EOGB Technical Specifications explains the importance of regular burner maintenance and the correct procedures to ensure optimum efficiency and safety.


Manufacturers of most gas and oil burning equipment recommend regular maintenance and safety checks for their respective products in order to achieve optimum levels of safety and efficiency. This will typically include the necessity to confirm:


  • An adequate supply of combustion, cooling and dilution air
  • Correct burner, operating pressure and gas rate/heat input
  • The effectiveness of any flue
  • Safe function of the plant and confirmation that it will always fail to a safe situation.


Failure to ensure any of the above factors could have the effect of causing incomplete combustion and/or cause plant failure potentially incurring injury to personnel and/or large financial losses.


By implementing a suitable maintenance programme for the plant it is possible to avoid potential breakdowns before they occur, as the maintenance will inherently involve the visual inspection and cleaning of the plant components, allowing a good opportunity to replace or adjust accordingly without incurring periods of down time at a later date. Furthermore, optimum efficiency is maintained throughout the operating time of the plant.



Visual inspections


Air supply


In order to ensure complete combustion of a fuel, an adequate supply of oxygen (O2) must be present to oxidize all the fuel (O2 for combustion is usually taken from the atmosphere). It is understood that the air in the atmosphere consists of approximately 77% by mass (79% by volume) of nitrogen (N2) and 23% by mass (21% by volume) of O2.


Depending on the design of the appliance the H2O can be either in a liquid or vapour state within the combustion products.


The provision of suitable combustion air should be confirmed on every inspection with all restrictions and debris being removed accordingly.


Inspection of the flue throughout its route


In addition to the confirmation of a satisfactory supply of combustion air etc the flue should be visually inspected at regular intervals to confirm all products are being evacuated effectively, that the flue is adequately supported, there is no evidence of mechanical failure and that the flue is terminating satisfactorily.


Gas rate


A gas rate should be carried out to confirm the correct volume of fuel is being delivered to the appliance thus ensuring the plant is capable of providing the prescribed energy release that it is designed for. If the gas rate lies outside the scope the plant was designed for it would result in both a loss in efficiency and potentially incomplete combustion as well as potential damage to the plant and ancillary equipment. The gas rate/burner pressure is checked on almost all routine maintenance visits and the necessary adjustments can be made to return the plant to optimum operation.


Combustion analysis


The ability to interpret the information being provided by an electronic combustion analyser can be a critical factor in ensuring both optimum efficiency and combustion safety. Furthermore the engineer should be able to discern when it is necessary to rely upon the combustion ratio to confirm correct operation and when to read the O2, CO2, and CO. For example:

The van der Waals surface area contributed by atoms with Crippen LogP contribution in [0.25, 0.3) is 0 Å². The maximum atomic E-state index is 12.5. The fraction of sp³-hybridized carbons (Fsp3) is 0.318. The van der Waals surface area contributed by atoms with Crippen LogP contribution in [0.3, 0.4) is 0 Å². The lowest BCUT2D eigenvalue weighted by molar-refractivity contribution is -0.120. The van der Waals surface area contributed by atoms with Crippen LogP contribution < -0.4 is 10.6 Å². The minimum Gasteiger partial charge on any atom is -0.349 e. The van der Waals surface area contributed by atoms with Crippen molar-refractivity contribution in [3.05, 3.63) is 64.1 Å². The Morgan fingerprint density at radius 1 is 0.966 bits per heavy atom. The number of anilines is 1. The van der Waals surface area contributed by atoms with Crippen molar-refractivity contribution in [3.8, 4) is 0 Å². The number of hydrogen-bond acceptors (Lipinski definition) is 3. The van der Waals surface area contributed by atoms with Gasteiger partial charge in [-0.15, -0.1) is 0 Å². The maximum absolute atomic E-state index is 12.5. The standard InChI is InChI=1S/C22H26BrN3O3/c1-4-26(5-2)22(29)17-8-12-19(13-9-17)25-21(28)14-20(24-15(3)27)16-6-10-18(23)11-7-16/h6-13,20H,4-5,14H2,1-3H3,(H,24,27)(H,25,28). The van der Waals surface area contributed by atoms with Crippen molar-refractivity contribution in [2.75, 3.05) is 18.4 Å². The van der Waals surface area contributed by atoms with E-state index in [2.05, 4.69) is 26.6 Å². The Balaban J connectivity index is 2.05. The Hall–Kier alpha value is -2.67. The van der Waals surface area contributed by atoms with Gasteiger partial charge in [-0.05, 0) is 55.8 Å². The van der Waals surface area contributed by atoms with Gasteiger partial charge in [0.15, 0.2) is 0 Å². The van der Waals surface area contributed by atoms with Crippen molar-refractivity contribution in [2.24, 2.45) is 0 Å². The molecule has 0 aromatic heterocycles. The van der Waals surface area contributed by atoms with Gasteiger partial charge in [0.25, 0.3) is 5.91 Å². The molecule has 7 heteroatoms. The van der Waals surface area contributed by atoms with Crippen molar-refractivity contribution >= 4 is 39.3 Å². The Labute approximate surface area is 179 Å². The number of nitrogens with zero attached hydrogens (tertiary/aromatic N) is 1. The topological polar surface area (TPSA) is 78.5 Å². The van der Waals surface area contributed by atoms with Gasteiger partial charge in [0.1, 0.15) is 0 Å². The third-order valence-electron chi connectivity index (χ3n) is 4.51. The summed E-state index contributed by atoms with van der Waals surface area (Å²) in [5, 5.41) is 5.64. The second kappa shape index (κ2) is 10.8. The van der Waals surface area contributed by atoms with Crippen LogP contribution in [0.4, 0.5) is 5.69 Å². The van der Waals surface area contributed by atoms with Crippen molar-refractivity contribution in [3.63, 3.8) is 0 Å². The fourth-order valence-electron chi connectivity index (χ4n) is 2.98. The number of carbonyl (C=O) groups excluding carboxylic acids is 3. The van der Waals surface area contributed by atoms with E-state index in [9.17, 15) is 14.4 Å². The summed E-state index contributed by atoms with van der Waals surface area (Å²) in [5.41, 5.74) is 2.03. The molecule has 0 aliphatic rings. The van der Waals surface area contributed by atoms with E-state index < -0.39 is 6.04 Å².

Equation 1.1


CH4 + 2O2 +{ × 2 = 7.52N2} Þ CO2 + 2H2O + 7.52N2



It is possible to identify from the equilibrium equation 1.1 that for a specific fuel complete combustion will yield a fixed percentage of CO2 and H2O when a given volume of gas is burned in theoretical air. It is also a fact that any deviation in the quantity of air from that of theoretical value will alter the quantity of CO2 produced and a resultant effect on combustion efficiency will follow.


Any increase in the amount of combustion air will result in a reduction in CO2, as the increased volume of air will dilute the quantity of CO2 within the products, thus reducing both flame temperature and overall combustion efficiency. The common definition of this additional air above theoretical is known as excess air.


Conversely if the combustion air is reduced from that of stoichiometric this would give rise to a situation where there would be inadequate air to completely burn of all the fuel, which would allow the formation of dangerous CO and other unburned hydrocarbons (UHC’s). It can also be observed that it is not possible to balance the chemical equation with CO2 and H2O.


CH4 + O2 Þ CO2 + CO +H2O + H etc


Although a significant quantity of CO2 can still be produced with the absence of enough combustion air, the remaining fuel will compete for any remaining O2 leading to the formation of differing species in various quantities.


It can be observed from the statement above that the higher the CO2, the more efficient the combustion.


However it cannot be assumed that by simply increasing the CO2 value we can confirm optimum efficiency or safety and indeed due to the higher flame temperature a dissociation of the combustion products would follow resulting in the production of CO and other UHC’s.


It becomes evident that it is a necessity to incorporate a quantity of excess air. This must be monitored on a regular basis as the plant equipment can have a propensity to drift over time. Regular maintenance will provide an opportunity for minor adjustment and will ensure sustained periods of optimum operating efficiency whilst maintaining safety at all times.